As an education writer for the nonprofit organization, Kars4Kids, and as someone who made Aliyah from Pittsburgh 34 years ago, I decided to write about the challenges of Aliyah from western countries with school age children. See the previous piece in this series, Aliyah and the Special Needs Educator. Today I interview Rachel Moore of Neve Daniel.
Varda: Tell me about yourself, Rachel.
Rachel: I am 41 years old, expecting my 8th child. I have been working in PR and communications for the past 17 years in government and the non-profit world. I blog, sing, and study Torah whenever I can grab an opportunity.
Varda: When did you make Aliyah? How many children did you bring with you and what were their ages?
Rachel: I made Aliyah in 1995 at 22. However, I left again in 2000 and spent 12 years back in the U.S. for personal reasons, and only moved back in July of 2012.
My second time settling here was truly Aliyah for my children, who at the time were 12, 11, 11, 9, 7 and 4.
My eldest is my stepson, 19, who is a sophomore at Rutgers University in the U.S. He did not move here with us. My other 6 children are now 13, 12 year-old twins, 10, 8 and 5, and I am due with another one – today, actually[Rachel had her baby that evening, a little boy! V.E.].
Varda: Tell me about your children. What are their difficulties?
Rachel: We have at least two children who have been classified as “gifted” outside of Israel, and meeting their needs is a challenge, and also requires learning the system. In addition, I have one daughter who I suspect as having ADHD, but she hasn’t been classified – yet.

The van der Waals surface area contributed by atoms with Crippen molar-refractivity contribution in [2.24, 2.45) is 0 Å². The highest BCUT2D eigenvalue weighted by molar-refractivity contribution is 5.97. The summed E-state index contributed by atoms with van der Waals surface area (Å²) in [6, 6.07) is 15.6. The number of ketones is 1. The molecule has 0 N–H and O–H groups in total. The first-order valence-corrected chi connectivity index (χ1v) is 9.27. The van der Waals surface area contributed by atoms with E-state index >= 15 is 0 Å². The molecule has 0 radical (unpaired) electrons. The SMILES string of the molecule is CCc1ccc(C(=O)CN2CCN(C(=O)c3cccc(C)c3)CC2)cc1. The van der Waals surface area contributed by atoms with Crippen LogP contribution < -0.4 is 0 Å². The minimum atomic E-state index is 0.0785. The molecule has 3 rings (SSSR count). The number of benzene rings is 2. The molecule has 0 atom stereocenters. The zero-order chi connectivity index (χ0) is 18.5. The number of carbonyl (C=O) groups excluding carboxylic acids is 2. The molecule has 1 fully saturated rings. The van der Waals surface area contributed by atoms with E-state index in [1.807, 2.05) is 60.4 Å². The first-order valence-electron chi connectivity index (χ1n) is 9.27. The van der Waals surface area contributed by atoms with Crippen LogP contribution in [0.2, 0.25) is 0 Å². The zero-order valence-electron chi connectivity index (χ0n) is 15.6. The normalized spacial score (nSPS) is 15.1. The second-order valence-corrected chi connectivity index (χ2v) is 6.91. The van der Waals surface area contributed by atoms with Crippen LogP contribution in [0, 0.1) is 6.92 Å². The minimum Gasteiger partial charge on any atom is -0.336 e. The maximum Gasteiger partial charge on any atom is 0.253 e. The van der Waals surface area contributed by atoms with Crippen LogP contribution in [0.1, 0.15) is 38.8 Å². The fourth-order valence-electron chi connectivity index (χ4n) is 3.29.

Varda: Where do they go to school?
The newest addition to the Moore family.
Rachel: My 13 year-old daughter attends Orot Etzion girls’ school. My 12 year-old twin boys attend Horev High School (7th grade), my 10 year-old son attends Carmei Yehuda, Mamad Hativa Bogeret boys’ school in Alon Shvut, my 8 year-old daughter attends Shirat Chanan, Mamad Hativa Tzeira in Alon Shvut, and my 5 year-old attends the Mechina of Orot Etzion in Neve Daniel.
Varda: Do your children receive additional help outside of school?
Rachel: My daughter with [suspected] ADHD sees a therapist (in English) outside of school that specializes in children with this disability. My 10 year-old son is now enrolled in a gifted pull-out program in Efrat once a week called Afikim [Eligibility is determined by both written and oral tests and only 1.5% of students are accepted], and is in mitzuyanut [gifted class]within school. We had to get him special permission to take the test to qualify for Afikim at the beginning of 5th grade, because the test is usually given in 2nd grade.
We believe that our 2nd grader would have qualified [as gifted] the year we moved here, but we didn’t know she had the option to take the test in English or with translation help. No one had explained this to us, so she took it with the rest of the class. We may still pursue an appeal so that she can retake the test, but it will probably be an uphill battle.
Varda: What out-of-pocket expenses do you have in educating your children and what is covered by the state?
Varda Meyers Epstein